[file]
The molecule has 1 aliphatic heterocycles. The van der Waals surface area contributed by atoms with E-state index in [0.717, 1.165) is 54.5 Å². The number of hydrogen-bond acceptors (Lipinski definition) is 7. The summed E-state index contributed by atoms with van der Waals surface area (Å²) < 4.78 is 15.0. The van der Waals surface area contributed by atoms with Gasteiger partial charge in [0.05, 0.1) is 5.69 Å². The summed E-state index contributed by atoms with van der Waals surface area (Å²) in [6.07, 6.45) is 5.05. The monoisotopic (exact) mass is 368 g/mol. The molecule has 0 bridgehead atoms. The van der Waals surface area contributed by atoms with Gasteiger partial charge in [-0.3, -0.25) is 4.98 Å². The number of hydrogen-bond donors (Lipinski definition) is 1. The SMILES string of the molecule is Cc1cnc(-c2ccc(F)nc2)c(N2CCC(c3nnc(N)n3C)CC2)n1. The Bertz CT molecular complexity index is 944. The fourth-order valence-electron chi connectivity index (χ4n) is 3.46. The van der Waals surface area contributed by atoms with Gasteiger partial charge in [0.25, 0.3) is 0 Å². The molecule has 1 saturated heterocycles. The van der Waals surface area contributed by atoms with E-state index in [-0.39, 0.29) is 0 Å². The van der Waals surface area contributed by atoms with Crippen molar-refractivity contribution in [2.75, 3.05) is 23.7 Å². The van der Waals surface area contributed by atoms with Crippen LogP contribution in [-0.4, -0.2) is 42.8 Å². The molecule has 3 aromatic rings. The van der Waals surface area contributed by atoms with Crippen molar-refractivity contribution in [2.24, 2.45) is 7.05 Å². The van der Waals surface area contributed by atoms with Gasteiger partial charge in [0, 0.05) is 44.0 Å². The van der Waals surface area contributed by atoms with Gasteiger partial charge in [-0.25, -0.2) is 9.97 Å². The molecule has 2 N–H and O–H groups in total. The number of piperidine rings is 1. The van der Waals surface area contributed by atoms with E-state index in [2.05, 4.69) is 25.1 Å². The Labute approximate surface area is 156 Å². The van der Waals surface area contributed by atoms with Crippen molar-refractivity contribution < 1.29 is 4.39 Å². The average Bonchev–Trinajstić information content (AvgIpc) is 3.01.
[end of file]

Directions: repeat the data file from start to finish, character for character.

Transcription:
The molecule has 1 aliphatic heterocycles. The van der Waals surface area contributed by atoms with E-state index in [0.717, 1.165) is 54.5 Å². The number of hydrogen-bond acceptors (Lipinski definition) is 7. The summed E-state index contributed by atoms with van der Waals surface area (Å²) < 4.78 is 15.0. The van der Waals surface area contributed by atoms with Gasteiger partial charge in [0.05, 0.1) is 5.69 Å². The summed E-state index contributed by atoms with van der Waals surface area (Å²) in [6.07, 6.45) is 5.05. The monoisotopic (exact) mass is 368 g/mol. The molecule has 0 bridgehead atoms. The van der Waals surface area contributed by atoms with Gasteiger partial charge in [-0.3, -0.25) is 4.98 Å². The number of hydrogen-bond donors (Lipinski definition) is 1. The SMILES string of the molecule is Cc1cnc(-c2ccc(F)nc2)c(N2CCC(c3nnc(N)n3C)CC2)n1. The Bertz CT molecular complexity index is 944. The fourth-order valence-electron chi connectivity index (χ4n) is 3.46. The van der Waals surface area contributed by atoms with Gasteiger partial charge in [0.25, 0.3) is 0 Å². The molecule has 1 saturated heterocycles. The van der Waals surface area contributed by atoms with E-state index in [-0.39, 0.29) is 0 Å². The van der Waals surface area contributed by atoms with Crippen molar-refractivity contribution in [2.75, 3.05) is 23.7 Å². The van der Waals surface area contributed by atoms with Crippen LogP contribution in [-0.4, -0.2) is 42.8 Å². The molecule has 3 aromatic rings. The van der Waals surface area contributed by atoms with Crippen molar-refractivity contribution in [2.24, 2.45) is 7.05 Å². The van der Waals surface area contributed by atoms with Gasteiger partial charge in [0, 0.05) is 44.0 Å². The van der Waals surface area contributed by atoms with Gasteiger partial charge in [-0.25, -0.2) is 9.97 Å². The molecule has 2 N–H and O–H groups in total. The number of piperidine rings is 1. The van der Waals surface area contributed by atoms with E-state index in [2.05, 4.69) is 25.1 Å². The Labute approximate surface area is 156 Å². The van der Waals surface area contributed by atoms with Crippen molar-refractivity contribution < 1.29 is 4.39 Å². The average Bonchev–Trinajstić information content (AvgIpc) is 3.01.